Following on from last year’s debut masterpiece ‘Around’, Tu Sheng Peng return with another excellent slice of contemporary roots reggae. If anything the Jamaican presence is even more impressive this time and features some of the cream of the crop vocalists still alive (Clinton Fearon of the Gladiators, Derek Harriott, Michael Rose, Rod Taylor)and a whole host of DJs from Prince Jazzbo, Tappa Zukie and daddy U-Roy to Ranking Joe, U-Brown and Joseph Cotton. As before the aim is to create an acoustic, authentic and organic roots feel from the 1970s and one would be hard pushed to find a similar band that can convincingly recreate this sound in Kingston. One of the albums surprises is the pairing of reggae producer and singer legend Derek Harriott with Bunny Brown on ‘I’m a believer’. This was a masterstroke and from the lovely fender intro is an absolute gem of a song. Likewise the welcome return to recording of Rod Taylor, now permanently settled in France, who is back on top form on the rootsy ‘Love grows’. It would be a mistake, however, to think that French singers cannot convey the feeling of roots reggae. Ras Daniel Ray, lead singer of the band, offers a superlative modern anthem in ‘Vision Land’ with accompanying righteous lyrics. This receives a DJ version over the same riddim courtesy of Joseph Cotton. An added bonus is the instrumental piece ‘True love can never die’, which showcases the considerable talent of the recently departed trumpeter and long-time member of the Skatalites Johnny Moore. He will be greatly missed and this will serve as a fitting memory to him. One hopes that at some point promoters will see fit to bring the Tu Sheng Peng live act to the UK.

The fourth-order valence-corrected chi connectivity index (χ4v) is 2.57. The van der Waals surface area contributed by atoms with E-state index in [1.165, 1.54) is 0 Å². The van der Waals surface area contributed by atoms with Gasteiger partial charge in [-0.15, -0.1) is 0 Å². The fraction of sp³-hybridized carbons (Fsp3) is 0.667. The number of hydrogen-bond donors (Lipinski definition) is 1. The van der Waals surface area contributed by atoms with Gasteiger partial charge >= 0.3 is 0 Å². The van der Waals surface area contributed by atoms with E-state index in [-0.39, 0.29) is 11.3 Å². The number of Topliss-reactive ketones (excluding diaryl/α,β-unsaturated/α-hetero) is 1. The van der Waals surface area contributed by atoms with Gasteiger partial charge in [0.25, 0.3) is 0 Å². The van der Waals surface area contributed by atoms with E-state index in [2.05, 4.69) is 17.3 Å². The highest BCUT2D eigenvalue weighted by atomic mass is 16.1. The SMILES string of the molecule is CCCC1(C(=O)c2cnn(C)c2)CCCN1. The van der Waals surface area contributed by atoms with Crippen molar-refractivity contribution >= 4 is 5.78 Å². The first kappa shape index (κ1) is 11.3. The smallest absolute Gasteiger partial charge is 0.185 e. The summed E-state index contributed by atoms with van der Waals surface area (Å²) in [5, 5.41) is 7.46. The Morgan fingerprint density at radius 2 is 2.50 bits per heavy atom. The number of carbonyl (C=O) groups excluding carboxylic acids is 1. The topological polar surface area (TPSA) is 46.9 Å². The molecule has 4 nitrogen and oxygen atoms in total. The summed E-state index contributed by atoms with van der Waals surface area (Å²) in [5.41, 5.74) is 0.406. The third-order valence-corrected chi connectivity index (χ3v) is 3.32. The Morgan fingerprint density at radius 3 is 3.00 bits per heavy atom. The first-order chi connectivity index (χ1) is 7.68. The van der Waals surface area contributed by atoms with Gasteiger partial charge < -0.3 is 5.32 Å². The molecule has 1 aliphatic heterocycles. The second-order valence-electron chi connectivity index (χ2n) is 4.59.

Congolese guitarist Franco is still widely revered as Africa’s greatest musician and this Stern’s compilation is a great insight as to why. The opening track ‘Esengo ya mokili’ was made at the age of 15, after he had come to attention as a brilliant street busker who built his own guitar at the age of 7. The double CD takes us through 27 more years with 28 tracks in total and extensive sleeve notes. Some called him Godfather others the Sorcerer but we should just call him genius and revel in the brilliant music he created.